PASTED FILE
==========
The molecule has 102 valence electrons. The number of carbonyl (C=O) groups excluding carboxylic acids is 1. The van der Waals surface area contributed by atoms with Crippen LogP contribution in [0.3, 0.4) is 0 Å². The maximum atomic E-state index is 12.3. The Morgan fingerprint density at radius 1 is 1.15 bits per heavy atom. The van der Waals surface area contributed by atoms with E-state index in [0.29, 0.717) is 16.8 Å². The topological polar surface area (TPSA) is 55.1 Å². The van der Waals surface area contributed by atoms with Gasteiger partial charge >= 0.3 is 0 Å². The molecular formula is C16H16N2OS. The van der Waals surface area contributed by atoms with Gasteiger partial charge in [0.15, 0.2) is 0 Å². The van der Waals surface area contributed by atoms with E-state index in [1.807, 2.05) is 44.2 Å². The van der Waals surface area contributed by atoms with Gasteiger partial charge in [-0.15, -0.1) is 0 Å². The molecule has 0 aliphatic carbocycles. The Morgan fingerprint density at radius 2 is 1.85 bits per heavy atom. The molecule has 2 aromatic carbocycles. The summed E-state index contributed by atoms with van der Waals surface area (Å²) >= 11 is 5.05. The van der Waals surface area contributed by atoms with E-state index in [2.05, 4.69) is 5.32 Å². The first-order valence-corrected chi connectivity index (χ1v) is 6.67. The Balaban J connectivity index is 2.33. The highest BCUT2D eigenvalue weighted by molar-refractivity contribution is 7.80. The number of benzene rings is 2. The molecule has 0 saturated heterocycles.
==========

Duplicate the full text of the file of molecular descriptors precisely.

The molecule has 102 valence electrons. The number of carbonyl (C=O) groups excluding carboxylic acids is 1. The van der Waals surface area contributed by atoms with Crippen LogP contribution in [0.3, 0.4) is 0 Å². The maximum atomic E-state index is 12.3. The Morgan fingerprint density at radius 1 is 1.15 bits per heavy atom. The van der Waals surface area contributed by atoms with E-state index in [0.29, 0.717) is 16.8 Å². The topological polar surface area (TPSA) is 55.1 Å². The van der Waals surface area contributed by atoms with Gasteiger partial charge >= 0.3 is 0 Å². The molecular formula is C16H16N2OS. The van der Waals surface area contributed by atoms with Gasteiger partial charge in [0.15, 0.2) is 0 Å². The van der Waals surface area contributed by atoms with E-state index in [1.807, 2.05) is 44.2 Å². The van der Waals surface area contributed by atoms with Gasteiger partial charge in [-0.15, -0.1) is 0 Å². The molecule has 0 aliphatic carbocycles. The Morgan fingerprint density at radius 2 is 1.85 bits per heavy atom. The molecule has 2 aromatic carbocycles. The summed E-state index contributed by atoms with van der Waals surface area (Å²) >= 11 is 5.05. The van der Waals surface area contributed by atoms with E-state index in [2.05, 4.69) is 5.32 Å². The first-order valence-corrected chi connectivity index (χ1v) is 6.67. The Balaban J connectivity index is 2.33. The highest BCUT2D eigenvalue weighted by molar-refractivity contribution is 7.80. The number of benzene rings is 2. The molecule has 0 saturated heterocycles.